Students, faculty voice sustainability ideas

Some suggestions will be used by the city's sustainability office.
Students discuss ideas for improving environmental sustainability on campus at a Wednesday night forum. The MU Sustainability Office and the Columbia Office of Sustainability will consider the suggestions for possible future projects.

Gary Grigsby's big idea is batteries.

Kari Weis wants to know more about public transportation.

Mike Burden carries his own dinner napkin everywhere to avoid using disposable ones and encourages others to do the same.

All three were part of a group of more than two dozen students who turned out Wednesday to discuss ideas for promoting environmental sustainability on the MU campus and throughout Columbia.

Participants defined sustainability and brainstormed projects for different campus groups to recycle and conserve resources and promote such practices among students. Burden, a journalism graduate student, said sustainability means living in a way that does not consume all available resources as quickly as they are now.

"We have to be conscious of the potential effects of our lifestyle on future generations and factor that into how we live," he said.

Burden said the Department of Residential Life should have a training session for incoming freshmen to encourage them to look for ways to conserve energy in their residence hall rooms and resources around campus.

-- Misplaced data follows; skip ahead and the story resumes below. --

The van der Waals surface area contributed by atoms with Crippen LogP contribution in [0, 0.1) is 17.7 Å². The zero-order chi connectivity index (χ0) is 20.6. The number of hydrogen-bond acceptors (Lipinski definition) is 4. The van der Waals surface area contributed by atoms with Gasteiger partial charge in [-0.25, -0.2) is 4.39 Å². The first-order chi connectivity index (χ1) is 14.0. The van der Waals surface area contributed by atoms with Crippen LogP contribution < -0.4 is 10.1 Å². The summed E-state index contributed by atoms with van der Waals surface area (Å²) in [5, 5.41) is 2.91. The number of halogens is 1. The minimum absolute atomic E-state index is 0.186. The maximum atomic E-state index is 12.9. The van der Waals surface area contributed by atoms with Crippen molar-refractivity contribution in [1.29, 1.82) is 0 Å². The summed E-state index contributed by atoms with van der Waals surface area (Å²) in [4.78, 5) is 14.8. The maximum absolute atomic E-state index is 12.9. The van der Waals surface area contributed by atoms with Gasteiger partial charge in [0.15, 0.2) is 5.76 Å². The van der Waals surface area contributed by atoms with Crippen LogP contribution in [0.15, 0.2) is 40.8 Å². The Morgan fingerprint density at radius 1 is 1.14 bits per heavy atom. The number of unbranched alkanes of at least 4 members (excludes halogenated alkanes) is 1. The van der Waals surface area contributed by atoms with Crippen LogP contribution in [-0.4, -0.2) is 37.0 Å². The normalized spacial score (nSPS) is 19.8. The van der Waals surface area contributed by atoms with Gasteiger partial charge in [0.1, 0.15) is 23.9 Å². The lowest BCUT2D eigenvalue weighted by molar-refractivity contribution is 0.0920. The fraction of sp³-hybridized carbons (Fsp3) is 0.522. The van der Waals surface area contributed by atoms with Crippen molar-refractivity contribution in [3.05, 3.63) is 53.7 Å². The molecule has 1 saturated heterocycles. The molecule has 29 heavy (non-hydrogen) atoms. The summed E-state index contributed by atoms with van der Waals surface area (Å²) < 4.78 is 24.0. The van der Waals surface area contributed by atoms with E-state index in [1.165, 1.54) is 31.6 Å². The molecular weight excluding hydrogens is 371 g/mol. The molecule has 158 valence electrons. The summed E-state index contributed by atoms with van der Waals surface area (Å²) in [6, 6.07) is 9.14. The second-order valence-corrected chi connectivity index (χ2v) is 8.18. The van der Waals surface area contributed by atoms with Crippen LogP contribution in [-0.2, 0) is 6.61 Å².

Grigsby, a radio-television journalism professor, said one way to change students' behaviors would be to set up recycling bins for disposable batteries similar to the ones available for used printer ink cartridges. He said they could be placed in every hall and computer lab, and students could be routinely reminded to recycle batteries, rather than throwing them away.

The Environmental Protection Agency estimates, on average, each American discards eight batteries per year, about 2.43 billion batteries nationwide. According to the environmental search engine Earth911.com, there are two battery-recycling locations in Columbia, but none is on the MU campus.

Weis, a freshman studying agricultural journalism, also wanted to see more education among students, particularly focused on public transportation like the Columbia bus system.

Weis said the information would be especially helpful for freshmen, who, like her, do not have cars. She said she did not know where to find route maps and schedules for the city busses or where to catch them.

"I'd see them go by and I'd wait for them at the corners, but I never knew where to catch them or where they drop off," she said.

Other participants were able to give her advice, but they said if Weis didn't know where to get the information, it was likely other students are also unaware.

The students first divided into two smaller groups to discuss ideas among themselves before gathering to discuss common themes between all the student ideas.

They then shared the ideas with Student Sustainability Coordinator Cherith Moore. Moore said she would share the ideas with recently established Columbia Office of Sustainability.

Moore, a doctoral student studying human environmental science, said the MU Sustainability Office is gaining power to affect change on campus and in Columbia as the eco-friendly movement gains popularity.

"We want to be the facilitator for those good ideas to reach the city," she said. "I think we have tremendous power because people are thinking and talking about sustainability a lot more now."

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